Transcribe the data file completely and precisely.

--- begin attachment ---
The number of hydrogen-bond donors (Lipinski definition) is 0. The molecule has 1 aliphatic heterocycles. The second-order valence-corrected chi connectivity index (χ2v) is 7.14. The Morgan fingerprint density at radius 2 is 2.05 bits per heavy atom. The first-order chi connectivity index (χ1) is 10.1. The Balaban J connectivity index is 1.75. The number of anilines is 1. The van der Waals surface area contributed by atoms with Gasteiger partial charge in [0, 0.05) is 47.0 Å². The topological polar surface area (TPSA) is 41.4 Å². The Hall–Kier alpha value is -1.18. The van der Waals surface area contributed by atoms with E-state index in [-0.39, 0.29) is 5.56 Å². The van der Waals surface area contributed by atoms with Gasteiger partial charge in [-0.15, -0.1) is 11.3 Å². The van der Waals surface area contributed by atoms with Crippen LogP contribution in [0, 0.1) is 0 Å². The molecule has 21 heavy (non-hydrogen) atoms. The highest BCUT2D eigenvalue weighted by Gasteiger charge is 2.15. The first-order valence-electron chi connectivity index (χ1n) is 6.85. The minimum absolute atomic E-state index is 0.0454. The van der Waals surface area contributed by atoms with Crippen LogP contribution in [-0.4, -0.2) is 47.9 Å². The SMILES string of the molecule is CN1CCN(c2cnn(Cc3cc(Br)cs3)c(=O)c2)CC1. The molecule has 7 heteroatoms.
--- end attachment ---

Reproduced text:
The number of hydrogen-bond donors (Lipinski definition) is 0. The molecule has 1 aliphatic heterocycles. The second-order valence-corrected chi connectivity index (χ2v) is 7.14. The Morgan fingerprint density at radius 2 is 2.05 bits per heavy atom. The first-order chi connectivity index (χ1) is 10.1. The Balaban J connectivity index is 1.75. The number of anilines is 1. The van der Waals surface area contributed by atoms with Gasteiger partial charge in [0, 0.05) is 47.0 Å². The topological polar surface area (TPSA) is 41.4 Å². The Hall–Kier alpha value is -1.18. The van der Waals surface area contributed by atoms with E-state index in [-0.39, 0.29) is 5.56 Å². The van der Waals surface area contributed by atoms with Gasteiger partial charge in [-0.15, -0.1) is 11.3 Å². The van der Waals surface area contributed by atoms with Crippen LogP contribution in [0, 0.1) is 0 Å². The molecule has 21 heavy (non-hydrogen) atoms. The highest BCUT2D eigenvalue weighted by Gasteiger charge is 2.15. The first-order valence-electron chi connectivity index (χ1n) is 6.85. The minimum absolute atomic E-state index is 0.0454. The van der Waals surface area contributed by atoms with Crippen LogP contribution in [-0.4, -0.2) is 47.9 Å². The SMILES string of the molecule is CN1CCN(c2cnn(Cc3cc(Br)cs3)c(=O)c2)CC1. The molecule has 7 heteroatoms.